H&H driving editor learns to drive: part five

  • This weekend, Dave Titmuss organised for us to drive out to some set-aside that a local farmer allows the area’s equestrian enthusiasts to use. Dave suggested I take the reins from the start for the first time, which was a good sign that we are making progress.

    To reach our destination we had a short 100m drive along a main road before turning onto a quieter side road. Dave told me how to position Duke so I could get a good view of the traffic coming in both directions before pulling out. Luckily the majority of drivers in the area seem fairly au fait with horses, which is a blessing.

    As we approached the set-aside I transferred my reins into one hand and prepared for my first one-handed turn of the drive. Having run through with Dave how I was going to tell Duke to turn left, I put it into practice but to be honest, it was a bit more of a snakey bend than a smooth turn on to the track.

    After another wobbly left turn on to a different track, we saw two horse riders coming towards us. As they approached, Dave recognised them as friends whose horses should not be spooked by the sight of Duke in the carriage, but told me to stop and let them pass, just in case. Ridden horses do sometimes find carriage horses the most shocking beasts on the planet!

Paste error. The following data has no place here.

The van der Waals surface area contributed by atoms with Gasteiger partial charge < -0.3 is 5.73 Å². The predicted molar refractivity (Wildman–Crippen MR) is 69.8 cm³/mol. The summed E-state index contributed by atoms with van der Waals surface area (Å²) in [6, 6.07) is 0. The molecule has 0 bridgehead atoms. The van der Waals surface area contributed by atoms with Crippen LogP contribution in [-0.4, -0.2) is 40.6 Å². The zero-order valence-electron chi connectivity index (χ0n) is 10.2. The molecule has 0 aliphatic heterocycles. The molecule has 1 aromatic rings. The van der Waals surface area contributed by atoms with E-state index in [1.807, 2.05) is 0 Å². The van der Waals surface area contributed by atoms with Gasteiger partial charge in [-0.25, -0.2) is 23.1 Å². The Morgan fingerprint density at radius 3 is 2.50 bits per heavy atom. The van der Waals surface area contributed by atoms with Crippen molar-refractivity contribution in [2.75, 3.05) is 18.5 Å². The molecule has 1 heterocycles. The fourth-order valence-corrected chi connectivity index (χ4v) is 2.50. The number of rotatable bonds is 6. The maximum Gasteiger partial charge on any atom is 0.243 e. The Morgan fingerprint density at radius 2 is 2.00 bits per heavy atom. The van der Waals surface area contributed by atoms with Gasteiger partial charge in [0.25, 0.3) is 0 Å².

After they had passed we trotted up to the top of the hill and as we drove along the top, Dave told me to try a canter at a clear spot. Duke was a little reluctant at first but after lots of hup, hup, hups, he realised what I was screaming about and set off in the steady gait I’d experienced when riding him last weekend.

    Cantering in harness really is an amazing experience. I think the sound of the wheels makes you feel as though you’re going 20 times faster than you are. It feels really good being able to communicate with Duke without the use of legs or weight; like a real achievement.

    We steadied back to a trot, performed a turn I was actually rather proud of and then slowed to a walk. I suddenly realised my shoulder and arm were not aching at all — I’d driven coachman’s style all this way — and I could feel Duke’s head movements through my wrist. I proudly announced to Dave that I must finally be getting it.

    This cantering lark has really given me the bug — it really is rather addictive. I can see what motivates people to spend all their spare cash on carriage driving sports throughout the summer.

    You may like...